1 / 42

# The Min Cost Flow Problem - PowerPoint PPT Presentation

The Min Cost Flow Problem. The Min Cost Flow problem. We want to talk about multi-source, multi-sink flows than just “flows from s to t”. We want to impose lower bounds as well as capacities on a given arc. Also, arcs should have costs .

I am the owner, or an agent authorized to act on behalf of the owner, of the copyrighted work described.

## PowerPoint Slideshow about ' The Min Cost Flow Problem' - paloma

An Image/Link below is provided (as is) to download presentation

Download Policy: Content on the Website is provided to you AS IS for your information and personal use and may not be sold / licensed / shared on other websites without getting consent from its author.While downloading, if for some reason you are not able to download a presentation, the publisher may have deleted the file from their server.

- - - - - - - - - - - - - - - - - - - - - - - - - - E N D - - - - - - - - - - - - - - - - - - - - - - - - - -
Presentation Transcript

• We want to talk about multi-source, multi-sink flows than just “flows from s to t”.

• We want to impose lower bounds as well as capacities on a given arc. Also, arcs should have costs.

• Rather than maximize the value (i.e. amount) of the flow through the network we want to minimize the cost of the flow.

• Flow networkswith costs are the problem instances of the min cost flow problem.

• A flow network with costs is given by

1) a directed graph G = (V,E)

2) capacitiesc: E!R.

3) balances b: V!R.

4) costsk: V£V !R. k(u,v) = -k(v,u).

• Convention: c(u,v)=0 for (u,v) not in E.

• Given a flow network with costs, a feasible flow is a feasible solution to the min cost flow problem.

• A feasible flow is a map f: V £V!R satisfying

capacity constraints: 8 (u,v): f(u,v) ·c(u,v).

Skew symmetry: 8 (u,v): f(u,v) = – f(v,u).

Balance Constraints: 8u2V: v2Vf(u,v) =b(u)

• The cost of a feasible flow f is

cost(f)= ½ (u,v) 2 V £V k(u,v) f(u,v)

• The Min Cost Flow Problem: Given a flow network with costs, find the feasible flow f that minimizes cost(f).

Max Flow Problem

Problem Instance:

c: E!R+.

Special vertices s,t.

Feasible solution:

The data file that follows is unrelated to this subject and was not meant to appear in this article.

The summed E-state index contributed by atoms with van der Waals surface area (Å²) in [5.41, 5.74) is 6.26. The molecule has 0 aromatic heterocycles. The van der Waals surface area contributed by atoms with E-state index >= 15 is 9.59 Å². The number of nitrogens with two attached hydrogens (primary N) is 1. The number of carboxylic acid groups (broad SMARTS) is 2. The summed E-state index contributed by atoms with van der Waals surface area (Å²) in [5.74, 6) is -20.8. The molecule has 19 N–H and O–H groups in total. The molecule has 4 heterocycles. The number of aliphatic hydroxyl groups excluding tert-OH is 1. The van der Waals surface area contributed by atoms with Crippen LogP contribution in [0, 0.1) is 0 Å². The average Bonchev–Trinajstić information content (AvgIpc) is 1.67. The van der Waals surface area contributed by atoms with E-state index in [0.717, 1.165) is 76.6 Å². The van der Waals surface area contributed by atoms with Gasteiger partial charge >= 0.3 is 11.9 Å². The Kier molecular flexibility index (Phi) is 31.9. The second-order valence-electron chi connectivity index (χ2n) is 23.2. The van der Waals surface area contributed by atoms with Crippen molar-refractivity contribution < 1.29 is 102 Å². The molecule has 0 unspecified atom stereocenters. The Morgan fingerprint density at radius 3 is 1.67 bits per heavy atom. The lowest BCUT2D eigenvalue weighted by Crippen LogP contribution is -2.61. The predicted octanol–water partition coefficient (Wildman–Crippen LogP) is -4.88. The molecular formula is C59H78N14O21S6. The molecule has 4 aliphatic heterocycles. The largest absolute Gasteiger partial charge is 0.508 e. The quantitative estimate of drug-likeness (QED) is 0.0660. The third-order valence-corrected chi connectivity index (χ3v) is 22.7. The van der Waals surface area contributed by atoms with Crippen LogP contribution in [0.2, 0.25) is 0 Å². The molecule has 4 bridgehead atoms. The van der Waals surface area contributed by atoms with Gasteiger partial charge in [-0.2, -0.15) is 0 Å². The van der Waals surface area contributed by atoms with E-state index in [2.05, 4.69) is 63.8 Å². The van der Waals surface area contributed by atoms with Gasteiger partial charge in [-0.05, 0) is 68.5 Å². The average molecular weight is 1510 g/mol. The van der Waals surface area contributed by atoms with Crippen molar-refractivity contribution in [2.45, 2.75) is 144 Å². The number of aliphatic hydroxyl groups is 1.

8u2V–{s,t}: v2Vf(u,v) = 0

Objective:

Maximize |f(s,V)|

Min Cost Flow Problem

Problem Instance:

c: E!R.

Maps b,k.

Feasible solution:

8u2V: v2Vf(u,v) = b(u)

Objective:

Minimize cost(f)

• c(u,v) < 0.

• Let l(v,u) = – c(u,v).

• f(u,v) ·c(u,v) iff f(v,u) ¸ – c(u,v) = l(v,u).

• l(v,u) is a lower bound on the net flow from v to u for any feasible flow.

• Vertices u with b(u)>0 are producing flow.

• Vertices u with b(u)<0 are consuming flow

• Vertices u with b(u)=0 are shipping flow.

Unknown Balance!!

Unknown Balance!!

Can we solve the max-flow problem using software for the min-cost flow problem?

Capacity 29, Cost -1

Capacity 29, Cost 0

• Flow networks with b´ 0 are called circulation networks.

• A feasible flow in a circulation network is called a feasible circulation.

Unknown Balances!!

If a flow network with costs has integral capacities and balances and a feasible flow in the network exists, then there is a minimum cost feasible flow which is integral on every arc.

(shown later by “type checking”)

• Given integer weight matrix

(w(i,j)), 1 · i,j ·n.

• Find a permutationon {1,..,n} maximizing

iw(i,(i)).

Min cost flow model of Ahuja et al

• Ahuja operates with non-reduced flows, we work with reduced flows (net flows). They do not require flows and costs to be skew-symmetric.

-2

2

4

2

Net flow

Unreduced flow

• Ahuja operates with non-reduced flows, we work with reduced flows (net flows). They do not require flows and costs to be skew symmetric.

• The difference matters only bidirectional arcs (an arc from u to v and an arc from v to u) with positive capcity in each direction.

• One can translate (reduce) the Ahuja version to our version (exercise).

Capacity 4, Cost 1

Capacity 1, Cost 0

Capacity 1, Cost 0

Capacity 1, Lower Bound 1, Cost 0

• An airplane must travel from city 1, to city 2, to city 3, .., to city n. At most p passengers can be carried at any time.

• bijpassengers want to go from city i to city j and will pay fij for the trip.